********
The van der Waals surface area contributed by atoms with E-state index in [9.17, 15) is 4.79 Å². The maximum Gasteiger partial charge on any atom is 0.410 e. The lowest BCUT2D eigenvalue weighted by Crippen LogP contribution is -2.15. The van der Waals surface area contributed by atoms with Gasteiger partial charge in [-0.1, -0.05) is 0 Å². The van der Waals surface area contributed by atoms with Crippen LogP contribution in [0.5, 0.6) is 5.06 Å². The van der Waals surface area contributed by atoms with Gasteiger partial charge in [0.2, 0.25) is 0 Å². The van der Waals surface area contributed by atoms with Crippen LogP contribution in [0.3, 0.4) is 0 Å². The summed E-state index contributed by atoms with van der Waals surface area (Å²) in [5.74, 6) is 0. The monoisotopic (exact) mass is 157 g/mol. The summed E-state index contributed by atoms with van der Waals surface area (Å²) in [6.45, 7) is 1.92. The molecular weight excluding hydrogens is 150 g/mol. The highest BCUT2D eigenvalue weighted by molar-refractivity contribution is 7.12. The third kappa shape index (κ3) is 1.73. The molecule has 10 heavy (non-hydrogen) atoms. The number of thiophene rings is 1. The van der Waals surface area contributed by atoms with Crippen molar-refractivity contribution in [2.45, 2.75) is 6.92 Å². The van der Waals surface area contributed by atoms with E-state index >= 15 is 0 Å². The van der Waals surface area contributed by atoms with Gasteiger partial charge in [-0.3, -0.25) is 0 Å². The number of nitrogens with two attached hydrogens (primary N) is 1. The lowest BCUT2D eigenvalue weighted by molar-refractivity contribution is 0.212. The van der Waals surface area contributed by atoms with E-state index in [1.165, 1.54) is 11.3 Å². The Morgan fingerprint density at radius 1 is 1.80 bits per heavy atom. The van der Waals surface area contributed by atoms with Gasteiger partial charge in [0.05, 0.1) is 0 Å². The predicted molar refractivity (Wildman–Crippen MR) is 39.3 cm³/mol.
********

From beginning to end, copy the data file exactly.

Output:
The van der Waals surface area contributed by atoms with E-state index in [9.17, 15) is 4.79 Å². The maximum Gasteiger partial charge on any atom is 0.410 e. The lowest BCUT2D eigenvalue weighted by Crippen LogP contribution is -2.15. The van der Waals surface area contributed by atoms with Gasteiger partial charge in [-0.1, -0.05) is 0 Å². The van der Waals surface area contributed by atoms with Crippen LogP contribution in [0.5, 0.6) is 5.06 Å². The van der Waals surface area contributed by atoms with Gasteiger partial charge in [0.2, 0.25) is 0 Å². The van der Waals surface area contributed by atoms with Crippen LogP contribution in [0.3, 0.4) is 0 Å². The summed E-state index contributed by atoms with van der Waals surface area (Å²) in [5.74, 6) is 0. The monoisotopic (exact) mass is 157 g/mol. The summed E-state index contributed by atoms with van der Waals surface area (Å²) in [6.45, 7) is 1.92. The molecular weight excluding hydrogens is 150 g/mol. The highest BCUT2D eigenvalue weighted by molar-refractivity contribution is 7.12. The third kappa shape index (κ3) is 1.73. The molecule has 10 heavy (non-hydrogen) atoms. The number of thiophene rings is 1. The van der Waals surface area contributed by atoms with Crippen molar-refractivity contribution in [2.45, 2.75) is 6.92 Å². The van der Waals surface area contributed by atoms with E-state index >= 15 is 0 Å². The van der Waals surface area contributed by atoms with Gasteiger partial charge in [-0.3, -0.25) is 0 Å². The number of nitrogens with two attached hydrogens (primary N) is 1. The lowest BCUT2D eigenvalue weighted by molar-refractivity contribution is 0.212. The van der Waals surface area contributed by atoms with E-state index in [1.165, 1.54) is 11.3 Å². The Morgan fingerprint density at radius 1 is 1.80 bits per heavy atom. The van der Waals surface area contributed by atoms with Gasteiger partial charge in [0.05, 0.1) is 0 Å². The predicted molar refractivity (Wildman–Crippen MR) is 39.3 cm³/mol.